“Do you want to be counted wise, to build a reputation for wisdom? Here’s what you do: Live well, live wisely, live humbly. It’s the way you live, not the way you talk, that counts. Mean-spirited ambition isn’t wisdom. Boasting that you are wise isn’t wisdom. Twisting the truth to make yourselves sound wise isn’t wisdom. It’s the furthest thing from wisdom – it’s animal cunning, devilish conniving. Whenever you’re trying to look better than others or get the better of others, things fall apart and everyone ends up at the others’ throats.” —James 3:13-16 (The Message Bible)
Enough is enough
Humans are wired to seek pleasure and avoid pain, and rejection hurts. So it’s only natural to observe those who gain acceptance and emulate them in order to get the pleasure we think they have. That may accomplish our short term goal, but in doing so, you may accidentally contort yourself into someone other than God intended you to be.
Even before Psalm 139:14 told us we were fearfully and wonderfully made, Genesis 1:31 said that after God created mankind, he called us good. That endorsement alone should be enough. In Numbers 23:8 when King Balak sent the prophet Balaam to curse Israel, Balak defied the king and pushed back saying, “How can I curse those whom God has not cursed? How can I denounce those whom the LORD has not denounced?” If God isn’t condemning me, then no one else should be challenging his judgment either. Not even me.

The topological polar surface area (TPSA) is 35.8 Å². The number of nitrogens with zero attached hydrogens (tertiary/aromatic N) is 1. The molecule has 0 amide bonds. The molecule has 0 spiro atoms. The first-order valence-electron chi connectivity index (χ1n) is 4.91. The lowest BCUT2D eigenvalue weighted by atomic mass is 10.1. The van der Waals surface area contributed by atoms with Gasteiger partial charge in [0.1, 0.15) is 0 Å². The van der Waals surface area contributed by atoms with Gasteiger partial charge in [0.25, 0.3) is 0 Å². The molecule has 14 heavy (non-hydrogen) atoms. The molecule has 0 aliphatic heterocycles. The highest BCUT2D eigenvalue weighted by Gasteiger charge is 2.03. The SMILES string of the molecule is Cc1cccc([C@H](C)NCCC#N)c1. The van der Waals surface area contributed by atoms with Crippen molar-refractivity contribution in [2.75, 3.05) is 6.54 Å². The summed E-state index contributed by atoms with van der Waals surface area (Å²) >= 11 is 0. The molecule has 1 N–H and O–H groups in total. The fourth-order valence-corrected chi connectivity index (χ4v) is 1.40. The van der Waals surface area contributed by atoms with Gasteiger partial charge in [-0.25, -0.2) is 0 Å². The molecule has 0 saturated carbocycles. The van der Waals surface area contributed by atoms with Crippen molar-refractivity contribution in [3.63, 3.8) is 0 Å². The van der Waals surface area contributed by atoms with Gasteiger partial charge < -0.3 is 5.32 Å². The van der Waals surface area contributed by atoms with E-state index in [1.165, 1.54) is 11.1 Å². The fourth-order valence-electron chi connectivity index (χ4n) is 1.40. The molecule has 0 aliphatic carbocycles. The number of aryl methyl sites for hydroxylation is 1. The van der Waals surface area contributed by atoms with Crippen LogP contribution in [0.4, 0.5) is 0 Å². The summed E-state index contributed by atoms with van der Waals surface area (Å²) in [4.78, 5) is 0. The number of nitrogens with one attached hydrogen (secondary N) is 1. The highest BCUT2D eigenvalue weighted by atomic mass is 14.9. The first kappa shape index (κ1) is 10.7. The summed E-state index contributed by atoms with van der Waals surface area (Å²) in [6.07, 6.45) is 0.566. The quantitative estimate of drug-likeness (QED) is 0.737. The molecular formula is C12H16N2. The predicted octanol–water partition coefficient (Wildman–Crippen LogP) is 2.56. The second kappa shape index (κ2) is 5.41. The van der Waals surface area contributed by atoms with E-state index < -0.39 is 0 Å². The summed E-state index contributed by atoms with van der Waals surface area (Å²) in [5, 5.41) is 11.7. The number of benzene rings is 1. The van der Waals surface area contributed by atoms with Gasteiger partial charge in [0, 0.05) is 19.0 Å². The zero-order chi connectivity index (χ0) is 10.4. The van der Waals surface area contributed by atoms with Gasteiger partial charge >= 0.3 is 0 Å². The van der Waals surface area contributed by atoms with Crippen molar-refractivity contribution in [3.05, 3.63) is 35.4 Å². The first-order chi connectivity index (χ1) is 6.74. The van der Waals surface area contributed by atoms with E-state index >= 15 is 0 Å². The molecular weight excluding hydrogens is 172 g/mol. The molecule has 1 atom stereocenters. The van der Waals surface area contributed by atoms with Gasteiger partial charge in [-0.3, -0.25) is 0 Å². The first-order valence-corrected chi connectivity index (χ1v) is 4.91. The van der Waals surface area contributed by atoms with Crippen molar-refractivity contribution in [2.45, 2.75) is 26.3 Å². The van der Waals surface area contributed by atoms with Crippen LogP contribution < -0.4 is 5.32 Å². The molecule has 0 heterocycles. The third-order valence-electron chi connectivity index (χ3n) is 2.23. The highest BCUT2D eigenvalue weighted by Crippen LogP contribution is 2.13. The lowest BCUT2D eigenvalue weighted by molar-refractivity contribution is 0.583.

This is my intention. When I shop at Target these days, I don’t even bother with the DVD section. I probably own 80% of all the DVDs I will ever care about in life. I can go home and just enjoy what I’ve already got. I’m not thinking about what I didn’t buy, couldn’t buy, or what someone else proudly shuffled into their car. I’m just happy, and it didn’t cost me anything. Do you realize how profound that kind of contentment is? Peace like that is too good to only have in Target. I want it all over my life, and I believe it’s transferrable.
“I’m tryin’ to find my peace
I was made to believe there’s somethin’ wrong with me
And it hurts my heart
It really hurts my heart…”
— Janelle Monae, “Cold War”
I may feel down any number of days, but this much I know: there is nothing wrong with me. What I want is to be able to assess what I’ve got, how I do things, who I am, and the singular way God made me and be satisfied with it all. I may work for and acquire some other things, but I want to be at least 80% happy with what I already have. And when someone looks at me with disdain asking where the 20% went, I want to tell them, “Look. This is all I got,” and make no apologies.